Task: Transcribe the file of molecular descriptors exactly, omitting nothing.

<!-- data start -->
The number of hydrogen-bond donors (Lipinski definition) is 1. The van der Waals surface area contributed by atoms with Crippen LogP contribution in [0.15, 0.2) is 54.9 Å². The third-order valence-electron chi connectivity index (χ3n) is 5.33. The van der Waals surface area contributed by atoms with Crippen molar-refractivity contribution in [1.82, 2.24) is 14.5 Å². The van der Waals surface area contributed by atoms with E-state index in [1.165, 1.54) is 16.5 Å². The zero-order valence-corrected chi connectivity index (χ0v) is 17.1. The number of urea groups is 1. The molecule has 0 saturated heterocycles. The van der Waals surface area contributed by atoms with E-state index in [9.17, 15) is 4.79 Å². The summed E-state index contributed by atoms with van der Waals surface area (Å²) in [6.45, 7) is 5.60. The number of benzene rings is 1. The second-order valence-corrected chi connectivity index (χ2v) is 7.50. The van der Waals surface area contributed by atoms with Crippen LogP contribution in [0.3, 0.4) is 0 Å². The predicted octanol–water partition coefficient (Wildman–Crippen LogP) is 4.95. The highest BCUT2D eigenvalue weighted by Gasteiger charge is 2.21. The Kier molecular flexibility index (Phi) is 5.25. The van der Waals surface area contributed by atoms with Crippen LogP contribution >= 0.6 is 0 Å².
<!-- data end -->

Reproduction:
The number of hydrogen-bond donors (Lipinski definition) is 1. The van der Waals surface area contributed by atoms with Crippen LogP contribution in [0.15, 0.2) is 54.9 Å². The third-order valence-electron chi connectivity index (χ3n) is 5.33. The van der Waals surface area contributed by atoms with Crippen molar-refractivity contribution in [1.82, 2.24) is 14.5 Å². The van der Waals surface area contributed by atoms with E-state index in [1.165, 1.54) is 16.5 Å². The zero-order valence-corrected chi connectivity index (χ0v) is 17.1. The number of urea groups is 1. The molecule has 0 saturated heterocycles. The van der Waals surface area contributed by atoms with E-state index in [9.17, 15) is 4.79 Å². The summed E-state index contributed by atoms with van der Waals surface area (Å²) in [6.45, 7) is 5.60. The number of benzene rings is 1. The second-order valence-corrected chi connectivity index (χ2v) is 7.50. The van der Waals surface area contributed by atoms with Crippen LogP contribution in [0.3, 0.4) is 0 Å². The predicted octanol–water partition coefficient (Wildman–Crippen LogP) is 4.95. The highest BCUT2D eigenvalue weighted by Gasteiger charge is 2.21. The Kier molecular flexibility index (Phi) is 5.25. The van der Waals surface area contributed by atoms with Crippen LogP contribution >= 0.6 is 0 Å².